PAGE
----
7 Ethnic groups that highlight the ethno-cultural diversity across the Middle East and North Africa (MENA region)

By Elizabeth Arif-Fear

As someone who used to be married to an Amazigh man – and has worked, lived and travelled across North Africa – I can’t tell you how annoying it when people dismiss Amazigh identity, language and culture.

People would automatically presume that because my ex-husband was from the Maghreb (annoyingly lumped together with the Middle East in what’s known as the MENA region – the Middle East and North Africa), that he was Arab.

It wasn’t true! There are people in the Maghreb who identify as Arab but there are also many who don’t!

However, many people unfamiliar with the region don’t know who Amazigh people (Berbers) are. And that’s why I’m writing this blog!

It’s important not to homogenise a geographical group of people and to understand the ethnic, cultural and religious diversity of the region.

So, read on to find out more about the Amazigh population and six other ethnic groups that highlight the ethno-cultural diversity of the MENA region.

1.  Kurds: A proud people

A Kurdish child wearing traditional Kurdish clothing (Image: Diyar se, CC BY-SA 2.0).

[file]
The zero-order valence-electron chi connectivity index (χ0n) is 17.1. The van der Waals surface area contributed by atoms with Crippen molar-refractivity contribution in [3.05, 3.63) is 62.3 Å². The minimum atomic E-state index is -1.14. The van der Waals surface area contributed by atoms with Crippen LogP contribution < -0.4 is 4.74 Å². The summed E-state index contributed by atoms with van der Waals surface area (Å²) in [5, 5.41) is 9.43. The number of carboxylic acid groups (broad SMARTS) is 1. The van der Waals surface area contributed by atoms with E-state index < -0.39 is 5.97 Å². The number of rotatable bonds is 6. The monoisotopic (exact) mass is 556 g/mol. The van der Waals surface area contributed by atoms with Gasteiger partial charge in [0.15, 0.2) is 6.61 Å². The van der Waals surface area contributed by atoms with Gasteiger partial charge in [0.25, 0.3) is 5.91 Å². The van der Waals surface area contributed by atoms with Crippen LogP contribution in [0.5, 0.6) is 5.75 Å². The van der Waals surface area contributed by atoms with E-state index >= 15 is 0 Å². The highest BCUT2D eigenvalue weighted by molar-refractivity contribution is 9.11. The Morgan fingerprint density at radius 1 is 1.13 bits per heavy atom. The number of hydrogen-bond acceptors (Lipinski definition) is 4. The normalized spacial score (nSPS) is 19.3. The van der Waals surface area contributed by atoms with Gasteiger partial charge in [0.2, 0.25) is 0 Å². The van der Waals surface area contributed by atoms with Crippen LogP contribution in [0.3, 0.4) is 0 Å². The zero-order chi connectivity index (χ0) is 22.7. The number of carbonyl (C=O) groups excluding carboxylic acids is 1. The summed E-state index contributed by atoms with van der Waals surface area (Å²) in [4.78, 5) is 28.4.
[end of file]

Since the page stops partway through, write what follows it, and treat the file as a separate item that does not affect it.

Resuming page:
The Kurdish community is perhaps one of the better known ethnic minorities of the Middle East. They’re actually the fourth largest ethnic group in the Middle East, with between 30 and 40 million Kurds living in the region of “Kurdistan”.

The community shares a united strong sense of culture and language. However, there is no single standardised form of Kurdish. There are two main dialects: Kurmanji (‘Northern’ Kurdish spoken in Turkey, Syria, Armenia and northern Iraq), Sorani (‘South’/’South-Eastern’ Kurdish spoken in central Iraq and Iran).

The region of Kurdistan (not officially its own State), covers the area of south-eastern Turkey, north-eastern Syria, northern Iraq, north-western Iran and south-western Armenia.

Here, the Kurds have faced ongoing discrimination across the region (variable by country), including bans on property inheritance, property confiscation, a ban of minority languages in school and bullying of Kurdish children in schools.

In addition to the Middle East, around 850,000 Kurds live in Western Europe as part of a wider diaspora community. In terms of religion, most Kurds identify as Sunni Muslim.

2.  Persians: A historical empire

A Persian woman in Tehran province, Iran.

The founders of an empire spreading the area of modern-day Iran, Afghanistan, Tajikistan, Uzbekistan, Pakistan, Georgia, Turkey and Azerbaijan, Persians are now the majority population of modern-day Iran.

There are around 52.5 million Persians worldwide, with around 94% living in Iran.

The Persian language Farsi is spoken by over 30 million people, with variants also spoken in Afghanistan (Dari), Pakistan (Dari), Uzbekistan (Uzbek) and Tajikistan (Tajiki). Farsi derives from Old Persian, which dates back to the Achaemenid dynasty (559 to 331 BC).